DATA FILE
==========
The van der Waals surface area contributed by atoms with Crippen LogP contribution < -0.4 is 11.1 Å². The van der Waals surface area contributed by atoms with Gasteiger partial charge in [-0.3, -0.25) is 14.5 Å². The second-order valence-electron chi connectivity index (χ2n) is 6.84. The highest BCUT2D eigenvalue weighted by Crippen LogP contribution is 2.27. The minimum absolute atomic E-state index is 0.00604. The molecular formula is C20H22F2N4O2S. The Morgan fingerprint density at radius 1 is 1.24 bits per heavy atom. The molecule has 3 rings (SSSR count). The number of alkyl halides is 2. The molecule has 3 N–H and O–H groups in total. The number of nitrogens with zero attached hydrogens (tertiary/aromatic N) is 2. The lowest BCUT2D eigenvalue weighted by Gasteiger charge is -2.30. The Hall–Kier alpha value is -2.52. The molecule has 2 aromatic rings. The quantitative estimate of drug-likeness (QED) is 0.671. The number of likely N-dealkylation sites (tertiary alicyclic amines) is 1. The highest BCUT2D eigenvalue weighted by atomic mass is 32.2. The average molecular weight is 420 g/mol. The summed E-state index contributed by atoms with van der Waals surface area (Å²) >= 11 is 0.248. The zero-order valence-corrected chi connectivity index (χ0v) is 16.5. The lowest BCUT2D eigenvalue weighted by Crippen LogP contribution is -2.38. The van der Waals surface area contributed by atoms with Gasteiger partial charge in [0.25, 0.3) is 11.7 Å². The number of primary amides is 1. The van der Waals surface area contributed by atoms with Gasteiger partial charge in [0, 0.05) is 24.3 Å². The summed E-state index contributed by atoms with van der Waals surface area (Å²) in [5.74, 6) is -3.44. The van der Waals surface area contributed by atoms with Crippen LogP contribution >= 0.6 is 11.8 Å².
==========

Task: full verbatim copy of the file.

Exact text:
The van der Waals surface area contributed by atoms with Crippen LogP contribution < -0.4 is 11.1 Å². The van der Waals surface area contributed by atoms with Gasteiger partial charge in [-0.3, -0.25) is 14.5 Å². The second-order valence-electron chi connectivity index (χ2n) is 6.84. The highest BCUT2D eigenvalue weighted by Crippen LogP contribution is 2.27. The minimum absolute atomic E-state index is 0.00604. The molecular formula is C20H22F2N4O2S. The Morgan fingerprint density at radius 1 is 1.24 bits per heavy atom. The molecule has 3 rings (SSSR count). The number of alkyl halides is 2. The molecule has 3 N–H and O–H groups in total. The number of nitrogens with zero attached hydrogens (tertiary/aromatic N) is 2. The lowest BCUT2D eigenvalue weighted by Gasteiger charge is -2.30. The Hall–Kier alpha value is -2.52. The molecule has 2 aromatic rings. The quantitative estimate of drug-likeness (QED) is 0.671. The number of likely N-dealkylation sites (tertiary alicyclic amines) is 1. The highest BCUT2D eigenvalue weighted by atomic mass is 32.2. The average molecular weight is 420 g/mol. The summed E-state index contributed by atoms with van der Waals surface area (Å²) >= 11 is 0.248. The zero-order valence-corrected chi connectivity index (χ0v) is 16.5. The lowest BCUT2D eigenvalue weighted by Crippen LogP contribution is -2.38. The van der Waals surface area contributed by atoms with Gasteiger partial charge in [0.25, 0.3) is 11.7 Å². The number of primary amides is 1. The van der Waals surface area contributed by atoms with Gasteiger partial charge in [0, 0.05) is 24.3 Å². The summed E-state index contributed by atoms with van der Waals surface area (Å²) in [5.74, 6) is -3.44. The van der Waals surface area contributed by atoms with Crippen LogP contribution >= 0.6 is 11.8 Å².